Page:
Making Social Media Pay Off For Your Small Business

Social media has infiltrated nearly every corner of our lives, and business is no exception. A 2017 Pew Research study showed nearly seven out of 10 Americans are active on social media. This built-in audience has prompted roughly nine out of 10 U.S. companies to employ social media to promote their businesses and interface with customers.

But simply having a social media presence may not be enough to translate posts into profits. Savvy businesses realize that there is an art and a science to successful social media usage. Here’s a look at five ways you can maximize your social reach and messaging.

Set Specific Goals

To be effective, social media should always support a strategic goal. Such goals should include customer acquisition, increased website traffic, improved customer service and increased consumer engagement, to name a few. Perhaps one of the greatest objectives is increased and solidified brand loyalty. A study by American Express reported 62 percent of millennials polled said they were inclined to only ever buy a preferred brand, and that social media engagement is key for cementing that brand loyalty. Once you determine your specific objectives, work backward to be sure your posts align with your goals.

Pick the Right Platforms

After your goals are outlined, use the various platforms at your disposal judiciously. Consider these facts:

  • Facebook continues to lead the pack with 1.65 million monthly users and is used by 64 percent of Americans ages 12 and up.
  • Fifty million businesses use Facebook pages with 32 percent of users engaging regularly with brands.
  • Twitter has 310 million active users and 42 percent of users say they learn about brands and products via the social network.
  • Instagram is one of the five most-used apps with 68 percent of users engaging with brands regularly.
  • Instagram’s 400 million monthly users are more than twice as likely to click on ads compared to users of other social media platforms.

The trick then becomes balancing your social presence between these powerhouses, while not necessarily ruling out other platforms such as LinkedIn, Tumblr, YouTube, Snapchat and Pinterest. Determine where to invest your time and advertising dollars based on the following two criteria:

  1. Your demographic. Research your target market’s social media usage. For example, a business that targets a population of 25 years old and younger, may wish to minimize its use of Facebook, which only captures nine percent of users between ages 18-24.
  2. Your business type. All platforms may not be equally suited for every business. For example, photographers, designers, travel businesses and those with high visual appeal tend do well on Instagram and Pinterest. Those companies whose business-to-business relationships are crucial should try to cultivate a LinkedIn presence.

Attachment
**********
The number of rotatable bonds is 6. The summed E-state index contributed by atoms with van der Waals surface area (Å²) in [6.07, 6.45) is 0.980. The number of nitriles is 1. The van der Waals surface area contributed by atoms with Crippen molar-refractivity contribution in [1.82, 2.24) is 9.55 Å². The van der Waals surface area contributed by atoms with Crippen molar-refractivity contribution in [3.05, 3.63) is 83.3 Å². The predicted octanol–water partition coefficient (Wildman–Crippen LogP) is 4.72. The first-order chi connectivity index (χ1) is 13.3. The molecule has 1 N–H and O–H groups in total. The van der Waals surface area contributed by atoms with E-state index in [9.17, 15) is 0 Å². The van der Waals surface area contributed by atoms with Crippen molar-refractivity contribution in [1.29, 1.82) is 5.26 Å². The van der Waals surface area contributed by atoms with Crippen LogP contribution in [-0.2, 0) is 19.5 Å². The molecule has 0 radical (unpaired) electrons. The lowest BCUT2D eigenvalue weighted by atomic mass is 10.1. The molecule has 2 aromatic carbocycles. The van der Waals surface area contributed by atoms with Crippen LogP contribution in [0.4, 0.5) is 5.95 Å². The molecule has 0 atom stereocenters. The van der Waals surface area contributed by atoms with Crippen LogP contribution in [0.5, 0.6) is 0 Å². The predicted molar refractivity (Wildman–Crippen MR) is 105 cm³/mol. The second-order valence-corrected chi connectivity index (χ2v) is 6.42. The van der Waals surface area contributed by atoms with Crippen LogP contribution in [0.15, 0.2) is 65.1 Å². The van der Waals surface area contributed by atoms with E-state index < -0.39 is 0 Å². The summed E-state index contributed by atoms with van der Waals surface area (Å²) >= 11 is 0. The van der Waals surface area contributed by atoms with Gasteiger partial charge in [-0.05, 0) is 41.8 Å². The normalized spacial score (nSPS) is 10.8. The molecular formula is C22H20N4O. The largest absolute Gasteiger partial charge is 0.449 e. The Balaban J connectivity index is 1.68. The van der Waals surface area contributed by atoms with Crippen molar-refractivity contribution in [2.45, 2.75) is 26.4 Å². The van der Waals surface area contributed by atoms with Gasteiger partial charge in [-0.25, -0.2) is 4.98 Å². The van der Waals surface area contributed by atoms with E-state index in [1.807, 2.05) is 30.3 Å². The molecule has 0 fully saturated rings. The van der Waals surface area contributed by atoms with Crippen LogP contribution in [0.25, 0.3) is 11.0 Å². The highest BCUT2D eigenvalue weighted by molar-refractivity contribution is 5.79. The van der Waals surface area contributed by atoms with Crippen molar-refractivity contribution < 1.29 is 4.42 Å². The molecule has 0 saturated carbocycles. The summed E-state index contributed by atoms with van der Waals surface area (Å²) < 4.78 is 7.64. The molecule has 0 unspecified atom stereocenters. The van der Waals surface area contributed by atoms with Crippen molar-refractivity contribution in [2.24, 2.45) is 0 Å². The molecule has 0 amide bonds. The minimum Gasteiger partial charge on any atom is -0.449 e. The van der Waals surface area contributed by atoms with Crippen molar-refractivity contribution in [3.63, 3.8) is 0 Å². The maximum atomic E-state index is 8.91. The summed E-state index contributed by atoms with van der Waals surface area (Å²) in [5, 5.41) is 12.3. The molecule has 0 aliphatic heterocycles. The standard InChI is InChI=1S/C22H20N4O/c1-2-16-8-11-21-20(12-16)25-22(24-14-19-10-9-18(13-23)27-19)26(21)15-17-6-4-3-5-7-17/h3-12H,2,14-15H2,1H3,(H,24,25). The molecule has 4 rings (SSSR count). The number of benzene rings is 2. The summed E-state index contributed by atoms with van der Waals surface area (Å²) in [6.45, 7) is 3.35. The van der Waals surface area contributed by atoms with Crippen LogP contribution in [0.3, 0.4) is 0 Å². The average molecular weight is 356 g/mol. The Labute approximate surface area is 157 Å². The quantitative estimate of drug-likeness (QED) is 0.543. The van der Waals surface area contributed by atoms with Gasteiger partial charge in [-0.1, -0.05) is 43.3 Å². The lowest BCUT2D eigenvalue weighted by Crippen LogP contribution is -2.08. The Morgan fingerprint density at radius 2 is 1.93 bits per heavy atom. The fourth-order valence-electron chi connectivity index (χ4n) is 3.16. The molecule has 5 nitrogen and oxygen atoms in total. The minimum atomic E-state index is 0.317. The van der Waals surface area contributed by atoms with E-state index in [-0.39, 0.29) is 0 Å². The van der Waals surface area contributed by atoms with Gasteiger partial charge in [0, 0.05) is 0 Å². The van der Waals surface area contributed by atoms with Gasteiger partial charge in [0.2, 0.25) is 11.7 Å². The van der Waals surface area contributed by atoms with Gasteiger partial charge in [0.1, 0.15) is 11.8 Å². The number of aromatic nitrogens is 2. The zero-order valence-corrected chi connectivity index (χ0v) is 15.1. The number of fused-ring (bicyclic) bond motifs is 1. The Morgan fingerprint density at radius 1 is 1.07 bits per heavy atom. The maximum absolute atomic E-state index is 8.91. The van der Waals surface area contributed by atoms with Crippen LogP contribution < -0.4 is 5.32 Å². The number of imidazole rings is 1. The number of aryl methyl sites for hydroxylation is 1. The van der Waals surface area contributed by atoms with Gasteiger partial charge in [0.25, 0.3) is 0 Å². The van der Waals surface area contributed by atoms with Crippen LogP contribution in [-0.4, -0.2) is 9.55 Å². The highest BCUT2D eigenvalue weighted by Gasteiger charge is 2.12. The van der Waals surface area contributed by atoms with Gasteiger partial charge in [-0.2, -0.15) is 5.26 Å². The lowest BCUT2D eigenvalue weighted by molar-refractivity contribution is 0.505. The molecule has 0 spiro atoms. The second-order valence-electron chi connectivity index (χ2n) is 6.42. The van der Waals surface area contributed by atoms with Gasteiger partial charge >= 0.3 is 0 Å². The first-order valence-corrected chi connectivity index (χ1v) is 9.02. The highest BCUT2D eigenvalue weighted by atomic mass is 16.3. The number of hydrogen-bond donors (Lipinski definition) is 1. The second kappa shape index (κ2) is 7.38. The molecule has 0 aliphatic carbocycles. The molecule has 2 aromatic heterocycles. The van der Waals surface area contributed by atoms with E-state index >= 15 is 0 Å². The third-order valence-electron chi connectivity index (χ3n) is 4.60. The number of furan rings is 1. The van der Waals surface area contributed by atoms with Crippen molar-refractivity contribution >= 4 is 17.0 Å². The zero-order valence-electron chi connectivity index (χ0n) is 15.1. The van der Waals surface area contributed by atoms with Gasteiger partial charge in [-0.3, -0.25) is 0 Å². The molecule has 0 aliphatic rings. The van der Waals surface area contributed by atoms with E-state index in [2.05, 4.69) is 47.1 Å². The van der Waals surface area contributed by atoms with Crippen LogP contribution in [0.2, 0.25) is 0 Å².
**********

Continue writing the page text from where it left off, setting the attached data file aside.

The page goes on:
While it can appear to be a smart idea to post across all networks to reach the most users, focus the majority of your time and paid advertising on the one or two that host the lion’s share of your target market.

Be Consistent With Content

A consistent look and voice is essential for presenting a clear brand identity. From color scheme to tag lines, your company’s social media pages should be visually cohesive. Moreover, your messaging must walk a fine line between being consistent without being redundant. Try not to craft content for Facebook and then copy and paste it to the remaining platforms. Instead, keep the core of your message consistent while allowing the confines of the medium to dictate the post. You need photos for Instagram, long posts for LinkedIn, videos and memes for Facebook and short and snappy announcements for Twitter. All of your posts should be different, even if they are delivering the same message,” explains entrepreneur Timothy Sykes.

Be Strategic About Engagement

Ideal times to engage with your followers will vary from business to business, but luckily a plethora of analytics exist to help you pick the right times that work for you. For example, on Facebook, posts between 1 p.m. and 3 p.m. on Thursdays and Fridays are said to be optimal, while Twitter posts are cited as most successful Monday through Friday at 12 p.m., 5 p.m. and 6 p.m. Services like HootSuite and Buffer, which allow you to manage your social media from one source, provide helpful analytics tailored to your business so you can get the most ROI for your efforts.

Connect Authentically

No matter how much research, branding, data and strategy you put into social media, nothing speaks louder than an authentic voice. “Authentic social media is the modern day testimonial: It can allow users to interact with businesses in real time and also creates an open space for conversation and feedback,” according to Forbes. In this sense, social media has become a customer service portal, where responses are immediate, personal and transparent. Research from J.D. Power suggests that 67 percent of consumers have used social media to address service concerns. Apart from customer service, still seek a two-way street. Ask questions, take feedback and share helpful content — even if it doesn’t directly relate to selling your products or services. Stay true to your brand’s unique voice and personality, while showing genuine interest in your audience, and you’ll reinforce your business’s consistency while earning loyalty and trust.

About the Author

Stacey Kole is a principal director at Branded, a personal and small business branding agency. A former magazine editor and published author, she currently contributes to the online editions of several publications. She is the Executive Director of a nonprofit organization, working to build scholarship funds for young women in the state of Arizona.


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